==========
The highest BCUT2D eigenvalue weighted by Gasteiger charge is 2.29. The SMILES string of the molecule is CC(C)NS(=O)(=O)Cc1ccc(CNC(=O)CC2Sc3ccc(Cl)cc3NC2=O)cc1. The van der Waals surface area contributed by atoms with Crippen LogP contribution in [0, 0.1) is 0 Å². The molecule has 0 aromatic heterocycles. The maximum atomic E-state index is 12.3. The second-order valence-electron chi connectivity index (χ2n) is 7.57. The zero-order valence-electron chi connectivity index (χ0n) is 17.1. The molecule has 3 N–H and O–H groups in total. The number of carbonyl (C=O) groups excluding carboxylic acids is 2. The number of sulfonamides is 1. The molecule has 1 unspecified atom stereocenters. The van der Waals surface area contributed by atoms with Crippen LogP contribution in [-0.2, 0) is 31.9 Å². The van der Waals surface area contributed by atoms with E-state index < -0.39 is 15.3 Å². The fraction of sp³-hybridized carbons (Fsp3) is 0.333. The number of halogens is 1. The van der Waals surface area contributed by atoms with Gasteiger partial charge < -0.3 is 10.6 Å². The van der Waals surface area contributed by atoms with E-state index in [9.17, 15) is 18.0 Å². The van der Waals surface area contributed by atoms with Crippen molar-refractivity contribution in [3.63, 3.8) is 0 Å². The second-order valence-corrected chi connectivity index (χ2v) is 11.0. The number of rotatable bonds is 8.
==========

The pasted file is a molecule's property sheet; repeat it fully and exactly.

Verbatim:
The highest BCUT2D eigenvalue weighted by Gasteiger charge is 2.29. The SMILES string of the molecule is CC(C)NS(=O)(=O)Cc1ccc(CNC(=O)CC2Sc3ccc(Cl)cc3NC2=O)cc1. The van der Waals surface area contributed by atoms with Crippen LogP contribution in [0, 0.1) is 0 Å². The molecule has 0 aromatic heterocycles. The maximum atomic E-state index is 12.3. The second-order valence-electron chi connectivity index (χ2n) is 7.57. The zero-order valence-electron chi connectivity index (χ0n) is 17.1. The molecule has 3 N–H and O–H groups in total. The number of carbonyl (C=O) groups excluding carboxylic acids is 2. The number of sulfonamides is 1. The molecule has 1 unspecified atom stereocenters. The van der Waals surface area contributed by atoms with Crippen LogP contribution in [-0.2, 0) is 31.9 Å². The van der Waals surface area contributed by atoms with E-state index < -0.39 is 15.3 Å². The fraction of sp³-hybridized carbons (Fsp3) is 0.333. The number of halogens is 1. The van der Waals surface area contributed by atoms with Gasteiger partial charge < -0.3 is 10.6 Å². The van der Waals surface area contributed by atoms with E-state index in [9.17, 15) is 18.0 Å². The van der Waals surface area contributed by atoms with Crippen molar-refractivity contribution in [3.63, 3.8) is 0 Å². The second-order valence-corrected chi connectivity index (χ2v) is 11.0. The number of rotatable bonds is 8.